|Posted by Teresa on July 30, 2010 at 8:09 PM|
This is my first post in a blog, any blog. And I would never have believed I would be blogging on my own vintage Barbie site! I was NOT a doll collecting person, not at all whatsoever, no way, never considered it. In fact, my main hobbies have been music--classical piano--also I've written a novel which actually had the rights bought by a film producer, but then never to be produced. (I suspect I'm in good company there.) I also love science, especially evolutionary biology.
What happened? A smattering of history: As a little girl of 6, I received a blonde Barbie doll, Ponytail (that's all they made at that point around 1960). I think she was a #4 in retrospect, as I seem to remember soft poodle bangs. I loved her, drove my mother crazy with my incessant asking for the newest fashion that Mattel would come out with, and played with her until, no doubt, her eyebrows came off and her hair was a disaster. Nevertheless, she managed to attract a Ken--the one with black fuzzy hair. (He later began balding in a most peculiar pattern.) Also a brunette Midge became Barbie's best friend. Midge was always sporting freckles and a goofy grin, and was clearly not a competitor for Barbie's sultry, side-glancing model's face. However, she could wear the same outfits, fortunately!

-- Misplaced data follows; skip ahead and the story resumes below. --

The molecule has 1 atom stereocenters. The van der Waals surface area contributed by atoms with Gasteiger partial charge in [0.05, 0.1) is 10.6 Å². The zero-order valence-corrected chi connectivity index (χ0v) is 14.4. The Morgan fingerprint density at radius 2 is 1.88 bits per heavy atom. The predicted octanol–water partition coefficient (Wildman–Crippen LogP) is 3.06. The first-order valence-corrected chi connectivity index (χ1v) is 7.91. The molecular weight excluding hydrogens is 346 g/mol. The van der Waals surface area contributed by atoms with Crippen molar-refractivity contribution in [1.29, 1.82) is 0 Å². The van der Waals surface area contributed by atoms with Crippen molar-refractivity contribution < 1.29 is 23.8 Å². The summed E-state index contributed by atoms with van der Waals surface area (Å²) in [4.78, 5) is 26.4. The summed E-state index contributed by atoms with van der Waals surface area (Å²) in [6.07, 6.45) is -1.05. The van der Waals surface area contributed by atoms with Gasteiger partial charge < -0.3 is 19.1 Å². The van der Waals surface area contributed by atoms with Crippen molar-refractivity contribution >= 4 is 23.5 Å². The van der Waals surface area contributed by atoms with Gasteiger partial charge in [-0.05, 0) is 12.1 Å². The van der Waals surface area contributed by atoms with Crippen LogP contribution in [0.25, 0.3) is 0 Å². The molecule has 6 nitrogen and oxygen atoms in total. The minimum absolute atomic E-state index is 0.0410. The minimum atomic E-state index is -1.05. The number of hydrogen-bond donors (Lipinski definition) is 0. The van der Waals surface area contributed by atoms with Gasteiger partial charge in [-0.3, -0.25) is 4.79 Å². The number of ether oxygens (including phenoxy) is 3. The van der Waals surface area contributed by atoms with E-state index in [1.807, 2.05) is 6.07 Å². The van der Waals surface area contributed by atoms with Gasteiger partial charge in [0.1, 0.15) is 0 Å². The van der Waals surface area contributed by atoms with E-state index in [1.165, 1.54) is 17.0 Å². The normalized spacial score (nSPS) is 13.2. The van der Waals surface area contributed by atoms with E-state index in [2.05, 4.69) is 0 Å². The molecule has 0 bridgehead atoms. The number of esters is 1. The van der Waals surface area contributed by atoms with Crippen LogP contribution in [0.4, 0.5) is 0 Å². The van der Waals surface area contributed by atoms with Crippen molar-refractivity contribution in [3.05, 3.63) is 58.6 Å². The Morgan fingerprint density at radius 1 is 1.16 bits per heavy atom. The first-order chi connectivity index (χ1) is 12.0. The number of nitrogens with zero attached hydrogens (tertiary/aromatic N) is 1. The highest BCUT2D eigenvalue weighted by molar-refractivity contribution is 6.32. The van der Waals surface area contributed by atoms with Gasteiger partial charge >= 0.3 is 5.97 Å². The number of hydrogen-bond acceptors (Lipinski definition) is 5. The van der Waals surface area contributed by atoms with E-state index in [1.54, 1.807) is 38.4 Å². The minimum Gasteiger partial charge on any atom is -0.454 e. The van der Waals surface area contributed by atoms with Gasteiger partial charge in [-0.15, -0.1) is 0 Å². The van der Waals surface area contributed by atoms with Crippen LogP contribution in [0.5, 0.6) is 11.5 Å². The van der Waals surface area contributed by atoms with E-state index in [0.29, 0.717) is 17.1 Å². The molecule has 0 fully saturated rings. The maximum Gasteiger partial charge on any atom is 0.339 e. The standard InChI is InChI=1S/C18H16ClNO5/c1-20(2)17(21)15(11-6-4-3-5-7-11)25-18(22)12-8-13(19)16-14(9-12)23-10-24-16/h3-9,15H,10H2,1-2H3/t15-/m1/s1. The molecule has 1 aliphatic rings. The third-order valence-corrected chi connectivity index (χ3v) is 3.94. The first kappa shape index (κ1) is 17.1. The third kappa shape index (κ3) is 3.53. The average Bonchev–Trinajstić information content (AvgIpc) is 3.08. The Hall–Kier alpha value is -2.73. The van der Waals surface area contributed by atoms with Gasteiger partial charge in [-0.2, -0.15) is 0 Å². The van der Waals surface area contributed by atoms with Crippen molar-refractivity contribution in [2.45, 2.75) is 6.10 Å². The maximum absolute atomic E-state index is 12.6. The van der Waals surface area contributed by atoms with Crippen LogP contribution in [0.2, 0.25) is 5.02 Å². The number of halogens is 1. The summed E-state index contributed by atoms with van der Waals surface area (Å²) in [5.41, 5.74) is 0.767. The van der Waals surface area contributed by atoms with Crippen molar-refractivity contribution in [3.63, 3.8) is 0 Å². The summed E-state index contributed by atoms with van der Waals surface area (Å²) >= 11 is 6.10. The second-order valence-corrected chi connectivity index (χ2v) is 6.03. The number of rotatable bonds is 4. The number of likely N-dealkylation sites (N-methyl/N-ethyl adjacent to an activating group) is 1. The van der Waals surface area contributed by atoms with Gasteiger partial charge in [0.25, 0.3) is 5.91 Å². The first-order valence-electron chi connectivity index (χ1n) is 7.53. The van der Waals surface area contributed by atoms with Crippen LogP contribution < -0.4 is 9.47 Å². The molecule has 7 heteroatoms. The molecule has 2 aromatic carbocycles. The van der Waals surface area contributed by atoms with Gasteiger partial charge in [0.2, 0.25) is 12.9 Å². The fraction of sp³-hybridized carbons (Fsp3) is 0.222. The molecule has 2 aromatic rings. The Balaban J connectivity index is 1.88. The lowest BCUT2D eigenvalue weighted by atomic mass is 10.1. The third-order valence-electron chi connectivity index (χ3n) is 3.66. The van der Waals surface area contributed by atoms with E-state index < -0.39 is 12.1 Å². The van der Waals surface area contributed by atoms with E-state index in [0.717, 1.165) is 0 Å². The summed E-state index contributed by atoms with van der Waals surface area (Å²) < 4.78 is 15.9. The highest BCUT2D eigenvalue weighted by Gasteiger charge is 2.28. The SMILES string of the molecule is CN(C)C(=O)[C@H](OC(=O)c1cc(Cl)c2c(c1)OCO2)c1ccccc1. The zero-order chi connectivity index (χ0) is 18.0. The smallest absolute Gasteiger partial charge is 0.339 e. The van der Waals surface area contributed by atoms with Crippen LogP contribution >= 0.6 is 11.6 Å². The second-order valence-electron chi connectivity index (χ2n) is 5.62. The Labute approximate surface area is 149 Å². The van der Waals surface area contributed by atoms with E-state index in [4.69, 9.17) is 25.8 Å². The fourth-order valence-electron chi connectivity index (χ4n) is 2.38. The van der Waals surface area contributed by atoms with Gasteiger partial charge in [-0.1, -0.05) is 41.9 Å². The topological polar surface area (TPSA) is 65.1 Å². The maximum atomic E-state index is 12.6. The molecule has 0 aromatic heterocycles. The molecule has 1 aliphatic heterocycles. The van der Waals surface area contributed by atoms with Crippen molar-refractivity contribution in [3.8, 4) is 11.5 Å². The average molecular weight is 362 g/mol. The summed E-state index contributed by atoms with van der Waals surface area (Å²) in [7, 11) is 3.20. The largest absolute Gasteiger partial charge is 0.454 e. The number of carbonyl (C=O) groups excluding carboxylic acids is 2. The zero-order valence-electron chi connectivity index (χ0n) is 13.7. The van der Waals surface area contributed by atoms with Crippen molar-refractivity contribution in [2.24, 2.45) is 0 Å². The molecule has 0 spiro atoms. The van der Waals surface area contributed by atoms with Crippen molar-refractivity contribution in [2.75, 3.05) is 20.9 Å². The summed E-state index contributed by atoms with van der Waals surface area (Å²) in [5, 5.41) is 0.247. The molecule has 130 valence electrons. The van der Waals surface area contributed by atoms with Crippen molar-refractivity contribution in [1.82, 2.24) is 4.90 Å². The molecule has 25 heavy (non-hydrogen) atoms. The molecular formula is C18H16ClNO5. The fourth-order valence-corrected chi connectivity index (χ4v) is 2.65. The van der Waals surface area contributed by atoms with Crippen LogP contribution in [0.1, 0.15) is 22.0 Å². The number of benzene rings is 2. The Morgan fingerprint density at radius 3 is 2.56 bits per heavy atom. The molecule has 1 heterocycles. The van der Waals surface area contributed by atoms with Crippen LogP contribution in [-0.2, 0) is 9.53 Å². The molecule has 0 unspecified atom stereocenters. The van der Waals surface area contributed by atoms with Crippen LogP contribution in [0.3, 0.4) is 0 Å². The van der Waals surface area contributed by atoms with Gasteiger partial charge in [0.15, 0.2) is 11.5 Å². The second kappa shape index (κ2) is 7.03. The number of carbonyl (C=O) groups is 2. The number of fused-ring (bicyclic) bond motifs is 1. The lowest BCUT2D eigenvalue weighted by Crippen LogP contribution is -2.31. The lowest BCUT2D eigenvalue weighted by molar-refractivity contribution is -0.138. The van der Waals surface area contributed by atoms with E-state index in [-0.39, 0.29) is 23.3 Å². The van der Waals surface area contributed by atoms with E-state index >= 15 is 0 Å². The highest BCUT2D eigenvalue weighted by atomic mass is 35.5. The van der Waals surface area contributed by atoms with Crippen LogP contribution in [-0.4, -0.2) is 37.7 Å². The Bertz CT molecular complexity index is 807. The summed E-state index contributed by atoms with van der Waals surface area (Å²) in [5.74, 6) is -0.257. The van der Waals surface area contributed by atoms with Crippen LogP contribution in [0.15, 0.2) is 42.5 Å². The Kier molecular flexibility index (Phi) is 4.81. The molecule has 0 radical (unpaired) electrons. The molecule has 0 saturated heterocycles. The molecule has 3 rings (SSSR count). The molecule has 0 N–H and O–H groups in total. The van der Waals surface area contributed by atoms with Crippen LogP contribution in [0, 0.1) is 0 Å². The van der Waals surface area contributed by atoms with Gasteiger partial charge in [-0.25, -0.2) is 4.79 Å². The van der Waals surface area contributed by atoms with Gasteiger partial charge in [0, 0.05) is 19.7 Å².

I probably whined that my blonde Barbie was beginning to look a bit the worse for wear, so my mom finally gave in to buying me a new one, a Platinum Bubblecut with the latest look--pink lips, and a huge bouffant hairdo befitting 1963. She was the sole survivor of Mom's streak of generosity when, probably around 1970, she gave all my Barbies away except the Platinum.
Whom I discovered in Mom's old cedar chest, along with several outfits (I had "Modern Art"--!) about two years ago. I took her home, marveled at how fab she looked for being 46 years old, and later sent her to have her somewhat worn lipstick and her brows retouched by Krista. She returned to me looking absolutely new! (Her portrait is in the "Close-Up" page, and she models "Mood for Music" on the Runway "Bubbles" page.)
...So I started to watch "Mad Men" on AMG every Sunday, and noticed all those same fab fashions on those incredibly gorgeous people--and I was hooked. I discovered ebay has a huge Barbie section, and off I went. I now have about twenty dolls (not so many, really), and they are as close to mint as I can afford (oh yes, you can spend $7000 on one dolly if you want).
Every one of them is different, despite their being the same or similar in terms of the molds their little heads were made from, or the stencils they did the faces with. Each one personifies a fashion look all her own, from 1959 to 1966.
I never would have predicted this. A Barbie collector, moi? I'm even a little embarrassed to say, I have at times considered my self at least a wannabe intellectual, and Barbie simply does not seem to fit that mold. Note I say "seem", because while one does not have to aspire to the wisdom of the sage to appreciate Vintage Barbie, when a good close look is taken at the fashion doll icon and her surrounding hype/pop culture/milieu, much can be gleaned! (Really!)
Not an excuse for sheer silliness or indulgent play, but a good reason to collect, drink in the beauty of "retro" midcentury fashion and have just plain fun.